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Journeying to multicultural Australia

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“Hi dad. I’m going to multicultural  Australia” – a few weeks later – “Hi dad. I’m leaving next month!” – In March- “hi dad. I made it! I’m finally here in multucultural Australia!” That’s how I would sum up my departure and arrival in Melbourne. Sea, sun, people walking barefoot, ice cream, surf, deadly animals are common stereotypes. Sun, landscape, welcoming people, multicultural, helpful, lunatic weather –in Melbourne, you have four seasons in one day!

I grew up in Brittany and my father is in the navy, so you could say that wanderlust is in my blood. Australia’s amazing landscapes are heavily publicised, so I would always see them on the internet and I just felt I needed to see them firsthand. When an internship opportunity arose, I knew I just had to take it.

That is why Australia was my dream. I never wished for something as I much as wanted to come to Australia. I cried with joy when I saw the Melbourne skyline from my airplane window. My flight was almost empty. Nobody saw me. I never thought I will be the one saying “dreams come true”. Indeed, dreams do come true, and it is better than expected.

Australians are so welcoming and helpful. When I arrived, I was a bit lost and a man helped me find the right bus to my hostel. Once there, the landlord gave me a map with everything I needed to know to go sightseeing. He even found where the company I’m working is located. People say there is no place like home. No. I think I’m home. My background, heritage and skills don’t matter. I am who I am. That matters. I am just another person, who just happens to be from France. Diversity is a natural part of everyday life.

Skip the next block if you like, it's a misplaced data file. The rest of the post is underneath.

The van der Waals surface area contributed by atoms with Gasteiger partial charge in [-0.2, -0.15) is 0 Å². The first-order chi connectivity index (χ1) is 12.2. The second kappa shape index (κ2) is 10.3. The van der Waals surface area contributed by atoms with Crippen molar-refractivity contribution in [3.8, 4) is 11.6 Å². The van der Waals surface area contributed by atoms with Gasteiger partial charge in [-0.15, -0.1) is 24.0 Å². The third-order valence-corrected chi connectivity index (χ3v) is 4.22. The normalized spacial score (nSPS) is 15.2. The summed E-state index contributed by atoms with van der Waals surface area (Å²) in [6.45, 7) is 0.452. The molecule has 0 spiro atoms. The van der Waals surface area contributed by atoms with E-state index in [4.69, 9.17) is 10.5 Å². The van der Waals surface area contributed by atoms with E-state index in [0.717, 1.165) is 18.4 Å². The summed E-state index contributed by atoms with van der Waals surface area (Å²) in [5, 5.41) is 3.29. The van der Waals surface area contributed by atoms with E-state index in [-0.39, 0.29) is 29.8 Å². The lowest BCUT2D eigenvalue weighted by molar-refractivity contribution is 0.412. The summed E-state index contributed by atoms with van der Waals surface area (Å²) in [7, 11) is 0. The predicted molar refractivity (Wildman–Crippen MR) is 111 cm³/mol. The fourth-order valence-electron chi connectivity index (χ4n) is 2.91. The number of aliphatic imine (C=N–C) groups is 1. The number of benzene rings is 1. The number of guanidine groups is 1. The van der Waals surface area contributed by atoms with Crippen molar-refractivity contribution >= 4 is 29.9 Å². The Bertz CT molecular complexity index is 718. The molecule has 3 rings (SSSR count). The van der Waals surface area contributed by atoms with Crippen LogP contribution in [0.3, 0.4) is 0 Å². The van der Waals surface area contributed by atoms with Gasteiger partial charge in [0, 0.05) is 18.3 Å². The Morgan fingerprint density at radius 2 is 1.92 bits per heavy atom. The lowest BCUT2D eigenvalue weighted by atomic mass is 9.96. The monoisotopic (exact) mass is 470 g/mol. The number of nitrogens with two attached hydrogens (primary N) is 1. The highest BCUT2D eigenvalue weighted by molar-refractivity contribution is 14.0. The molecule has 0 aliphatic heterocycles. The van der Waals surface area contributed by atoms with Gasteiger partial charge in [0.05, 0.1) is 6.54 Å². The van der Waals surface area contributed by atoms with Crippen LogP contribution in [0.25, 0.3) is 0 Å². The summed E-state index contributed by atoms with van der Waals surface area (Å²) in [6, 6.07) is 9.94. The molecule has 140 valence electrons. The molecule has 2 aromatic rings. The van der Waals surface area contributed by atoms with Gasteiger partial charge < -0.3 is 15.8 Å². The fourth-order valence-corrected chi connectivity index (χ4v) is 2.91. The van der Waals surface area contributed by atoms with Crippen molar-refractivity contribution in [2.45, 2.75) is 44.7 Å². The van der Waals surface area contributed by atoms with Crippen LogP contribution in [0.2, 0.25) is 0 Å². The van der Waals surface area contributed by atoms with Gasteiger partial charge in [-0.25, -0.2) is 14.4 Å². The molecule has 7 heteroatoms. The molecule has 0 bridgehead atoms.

The landscapes are amazing. I love photography – I wanted to be a photographer- and every day the scenery is different. If you love the mix of cosmopolitan cities and breathtaking outdoors Australia is your go-to.

I did not come to multicultural Australia as a backpacker, instead I am an intern at Cultural Infusion. The company aims to promote cultural harmony for a more cohesive and richer society. I’m glad to say that I work for a company that is driving change and enhancing cultural diversity. I can’t imagine myself working for a company that is only concerned with profit. I wasn’t expecting the workforce to be so diverse.. This experience is a valuable one. I met people from all over the world, learning about new cultures that otherwise would have been more difficult to interact with.

After the internship, I’m thinking about staying in multicultural Australia. I definitely want to have a better understanding of Australian culture. I feel six months is not enough to achieve a broader view of life across the country.

If you come to multicultural Australia, don’t be afraid to share your culture and be who you are. Be open-minded and don’t react awkwardly when your cultural mores are challenged. I didn’t know how to react the first time someone hugged me. You have to adapt to a new culture, and preserve your own at the same time. Breathe your dreams, feel them deep inside of you. Embrace all cultures around you.